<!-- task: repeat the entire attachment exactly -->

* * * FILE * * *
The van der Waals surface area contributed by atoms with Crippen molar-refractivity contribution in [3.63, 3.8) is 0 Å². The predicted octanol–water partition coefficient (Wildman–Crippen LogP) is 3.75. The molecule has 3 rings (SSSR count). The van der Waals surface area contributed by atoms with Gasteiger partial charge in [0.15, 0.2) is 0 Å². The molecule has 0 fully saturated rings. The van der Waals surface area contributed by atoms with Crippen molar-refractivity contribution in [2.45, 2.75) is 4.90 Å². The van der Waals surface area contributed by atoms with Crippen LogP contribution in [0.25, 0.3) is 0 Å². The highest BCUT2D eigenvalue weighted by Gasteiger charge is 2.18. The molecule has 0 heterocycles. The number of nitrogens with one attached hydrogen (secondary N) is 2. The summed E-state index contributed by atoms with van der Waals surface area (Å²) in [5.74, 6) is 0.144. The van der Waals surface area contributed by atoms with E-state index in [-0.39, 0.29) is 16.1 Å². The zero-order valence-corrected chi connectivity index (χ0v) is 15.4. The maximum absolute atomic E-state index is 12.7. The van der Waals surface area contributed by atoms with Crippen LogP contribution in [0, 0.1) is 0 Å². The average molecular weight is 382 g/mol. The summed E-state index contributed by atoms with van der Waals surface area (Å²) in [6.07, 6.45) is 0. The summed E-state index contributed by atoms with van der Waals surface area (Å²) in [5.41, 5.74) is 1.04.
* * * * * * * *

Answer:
The van der Waals surface area contributed by atoms with Crippen molar-refractivity contribution in [3.63, 3.8) is 0 Å². The predicted octanol–water partition coefficient (Wildman–Crippen LogP) is 3.75. The molecule has 3 rings (SSSR count). The van der Waals surface area contributed by atoms with Gasteiger partial charge in [0.15, 0.2) is 0 Å². The molecule has 0 fully saturated rings. The van der Waals surface area contributed by atoms with Crippen molar-refractivity contribution in [2.45, 2.75) is 4.90 Å². The van der Waals surface area contributed by atoms with Crippen LogP contribution in [0.25, 0.3) is 0 Å². The highest BCUT2D eigenvalue weighted by Gasteiger charge is 2.18. The molecule has 0 heterocycles. The number of nitrogens with one attached hydrogen (secondary N) is 2. The summed E-state index contributed by atoms with van der Waals surface area (Å²) in [5.74, 6) is 0.144. The van der Waals surface area contributed by atoms with E-state index in [-0.39, 0.29) is 16.1 Å². The zero-order valence-corrected chi connectivity index (χ0v) is 15.4. The maximum absolute atomic E-state index is 12.7. The van der Waals surface area contributed by atoms with Crippen LogP contribution in [0, 0.1) is 0 Å². The average molecular weight is 382 g/mol. The summed E-state index contributed by atoms with van der Waals surface area (Å²) in [6.07, 6.45) is 0. The summed E-state index contributed by atoms with van der Waals surface area (Å²) in [5.41, 5.74) is 1.04.